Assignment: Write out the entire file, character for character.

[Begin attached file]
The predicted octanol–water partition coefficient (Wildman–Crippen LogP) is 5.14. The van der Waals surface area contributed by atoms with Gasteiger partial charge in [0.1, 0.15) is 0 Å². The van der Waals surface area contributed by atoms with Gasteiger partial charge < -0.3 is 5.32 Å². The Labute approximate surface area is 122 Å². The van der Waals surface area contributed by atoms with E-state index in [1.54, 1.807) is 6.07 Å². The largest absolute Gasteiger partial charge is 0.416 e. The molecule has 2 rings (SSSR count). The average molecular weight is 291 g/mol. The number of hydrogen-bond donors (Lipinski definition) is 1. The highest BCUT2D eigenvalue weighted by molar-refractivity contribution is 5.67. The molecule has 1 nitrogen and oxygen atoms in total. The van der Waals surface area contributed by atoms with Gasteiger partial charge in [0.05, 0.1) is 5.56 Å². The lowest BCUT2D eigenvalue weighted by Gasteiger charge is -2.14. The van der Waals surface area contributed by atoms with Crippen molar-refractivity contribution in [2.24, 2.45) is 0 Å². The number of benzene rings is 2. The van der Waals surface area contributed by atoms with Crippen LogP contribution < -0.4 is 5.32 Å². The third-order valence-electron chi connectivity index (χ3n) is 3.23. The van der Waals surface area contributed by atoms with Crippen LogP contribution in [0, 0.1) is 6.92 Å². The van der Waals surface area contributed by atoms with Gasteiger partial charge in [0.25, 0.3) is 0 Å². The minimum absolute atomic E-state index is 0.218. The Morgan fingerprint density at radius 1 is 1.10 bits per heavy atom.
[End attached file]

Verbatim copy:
The predicted octanol–water partition coefficient (Wildman–Crippen LogP) is 5.14. The van der Waals surface area contributed by atoms with Gasteiger partial charge in [0.1, 0.15) is 0 Å². The van der Waals surface area contributed by atoms with Gasteiger partial charge < -0.3 is 5.32 Å². The Labute approximate surface area is 122 Å². The van der Waals surface area contributed by atoms with E-state index in [1.54, 1.807) is 6.07 Å². The largest absolute Gasteiger partial charge is 0.416 e. The molecule has 2 rings (SSSR count). The average molecular weight is 291 g/mol. The number of hydrogen-bond donors (Lipinski definition) is 1. The highest BCUT2D eigenvalue weighted by molar-refractivity contribution is 5.67. The molecule has 1 nitrogen and oxygen atoms in total. The van der Waals surface area contributed by atoms with Gasteiger partial charge in [0.05, 0.1) is 5.56 Å². The lowest BCUT2D eigenvalue weighted by Gasteiger charge is -2.14. The van der Waals surface area contributed by atoms with Crippen molar-refractivity contribution in [2.24, 2.45) is 0 Å². The number of benzene rings is 2. The van der Waals surface area contributed by atoms with Crippen LogP contribution < -0.4 is 5.32 Å². The third-order valence-electron chi connectivity index (χ3n) is 3.23. The van der Waals surface area contributed by atoms with Crippen LogP contribution in [0, 0.1) is 6.92 Å². The van der Waals surface area contributed by atoms with Gasteiger partial charge in [0.25, 0.3) is 0 Å². The minimum absolute atomic E-state index is 0.218. The Morgan fingerprint density at radius 1 is 1.10 bits per heavy atom.